Changing the Odds for a Better Future: Hancock Recognizes Achievements of Noncredit Students

More than 120 noncredit students honored at annual ceremony

MAY 23, 2018--Adriana Olea confidently walked to the podium and red microphone to deliver her academic testimony to more than 100 of her peers at Allan Hancock College’s Noncredit Recognition Ceremony on Friday, May 18. Years ago, she would rather have worked in the strawberry fields than enter a classroom.

“I always told myself that the classes were too hard and that I was never going to accomplish anything since no one in my family had ever graduated from high school,” said Olea in her address. “That’s how it was for years…never finishing what I started. I looked for something to blame until one day I realized what I was lacking was self-confidence.”

Over the course of 10 years, Olea obtained a career development certificate in noncredit English as a Second Language (ESL) and her GED. She transferred into credit classes for accounting. Olea will graduate with her associate degree in accounting and will walk at the commencement ceremony on Friday, May 25. She currently works as an instructional assistant for the college and hopes to transfer to Cal Poly, San Luis Obispo, to become an instructor herself.

“Believing in oneself is a strong weapon and the first step in reaching your goals,” she continued. “We will find ourselves in situations where we doubt if we can complete our goals, but we have to keep in mind that the things that cost us the most are the things most worth pursuing. The key is to persevere and never give up despite adversities that come our way.”    

More than 120 noncredit students completed their goals through Allan Hancock College’s Community Education program this year. Sixty students successfully completed the GED or HiSET exam. They will receive their diplomas from the state of California. Sixty-five students collectively obtained 73 career development certificates to prepare for employment or to transition to college-level credit courses.

“We are here to celebrate your accomplishments, and that’s what we are here to do in serving you: to help you achieve those goals,” said Hancock Superintendent/President Kevin G. Walthers, Ph.D.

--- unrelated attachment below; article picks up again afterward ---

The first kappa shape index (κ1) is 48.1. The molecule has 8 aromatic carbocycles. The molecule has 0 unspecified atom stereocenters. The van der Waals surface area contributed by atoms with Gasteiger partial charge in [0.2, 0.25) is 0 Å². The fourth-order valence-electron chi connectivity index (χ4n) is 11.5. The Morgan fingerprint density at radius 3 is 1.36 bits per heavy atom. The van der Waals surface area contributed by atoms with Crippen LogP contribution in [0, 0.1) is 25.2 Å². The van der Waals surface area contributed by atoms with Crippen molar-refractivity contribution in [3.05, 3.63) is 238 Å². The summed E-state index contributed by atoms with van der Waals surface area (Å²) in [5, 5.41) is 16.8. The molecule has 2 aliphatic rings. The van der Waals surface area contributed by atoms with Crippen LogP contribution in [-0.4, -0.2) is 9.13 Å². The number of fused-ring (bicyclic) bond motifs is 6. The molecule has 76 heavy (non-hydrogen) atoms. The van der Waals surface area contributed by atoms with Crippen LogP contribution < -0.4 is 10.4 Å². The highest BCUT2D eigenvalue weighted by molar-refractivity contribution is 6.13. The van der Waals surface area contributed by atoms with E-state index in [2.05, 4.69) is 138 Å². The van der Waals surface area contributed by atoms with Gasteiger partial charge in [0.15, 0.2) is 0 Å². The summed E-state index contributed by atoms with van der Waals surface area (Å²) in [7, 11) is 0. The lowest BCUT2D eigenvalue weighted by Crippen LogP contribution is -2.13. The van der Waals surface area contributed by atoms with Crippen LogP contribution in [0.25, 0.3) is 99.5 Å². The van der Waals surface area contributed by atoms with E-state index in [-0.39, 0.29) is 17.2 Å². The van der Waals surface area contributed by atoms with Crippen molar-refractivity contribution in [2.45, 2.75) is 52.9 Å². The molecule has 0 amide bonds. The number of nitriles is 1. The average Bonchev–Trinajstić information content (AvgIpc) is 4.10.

The Noncredit Counseling department serves to support noncredit students from the admission process through registration. The department also provides academic, career and personal counseling. Counselor Dayana Zepeda helps guide students through the process of obtaining career development certificates and transitioning to credit classes.

“We are so proud of our students,” said Zepeda. “We provide follow up services, orientation and counseling services to our students throughout the year. This ensures that students remain on track to achieve their goals. Seeing them here at the ceremony is the most rewarding part of the process.”

The noncredit counselors also identify potential scholarship recipients like Alejandro Carreño. Representatives from Emerald Wave Media’s Spanish radio station, La Buena, Santa Barbara Family Dentistry and the office of doctors Hendrick Gonzalez and Ruth Garzon presented the Jóvenes al Éxito Scholarship to Carreño at the ceremony. Carreño is one of two students transitioning to credit classes who received the scholarship.

“I want to thank Allan Hancock College for the opportunity to learn English tuition-free,” said Carreño. “Many people give up if they do not put in the effort to learn the language. However, we must do our part to learn it and to achieve our goals.”

Leonardo Flores came to the United States 13 years ago from Guerrero, Mexico, with no education. When he arrived, Flores spoke Mixteco Bajo, one of 59 indigenous Mixteco dialects, and Spanish. He is now trilingual and certified in tax preparation.

“My parents were poor and could not give me an education,” said Flores. “This community college gave me the opportunity to learn English. I started learning four years ago, and now I can communicate with other English-speakers.”

Flores will continue studying English at Hancock in credit classes and is interested in the Career Technical Education programs for welding, graphic design, automotive technology and the electrician program. He plans to enter the workforce after obtaining his additional certificates and hopes to start his own business.

“I want to encourage everyone to come and study,” said Flores. “There is opportunity here. I am very happy to be here and am grateful for the opportunities I have had to study English, computation and even sewing!”

Joan Shea casually started her journey in Community Education by simply joining a class with a friend. This year, she received her clothing construction certificate and another certificate in clothing alterations.

“Anybody in the community can come in and do a program here,” said Shea. “You can try anything you want. If you want to try to do some gardening, you can do the gardening certificate. If you want to try sewing, you can do what I did. Anybody can try it, then go on, and see what they really want to do and get a feel for what they want to do.”

- AHC -

Noncredit Recognition Ceremony

Caption: Community Education and Noncredit Counseling recognized more than 120 noncredit students at the annual Noncredit Recognition Ceremony on Friday, May 18.

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Last Modified May 24, 2018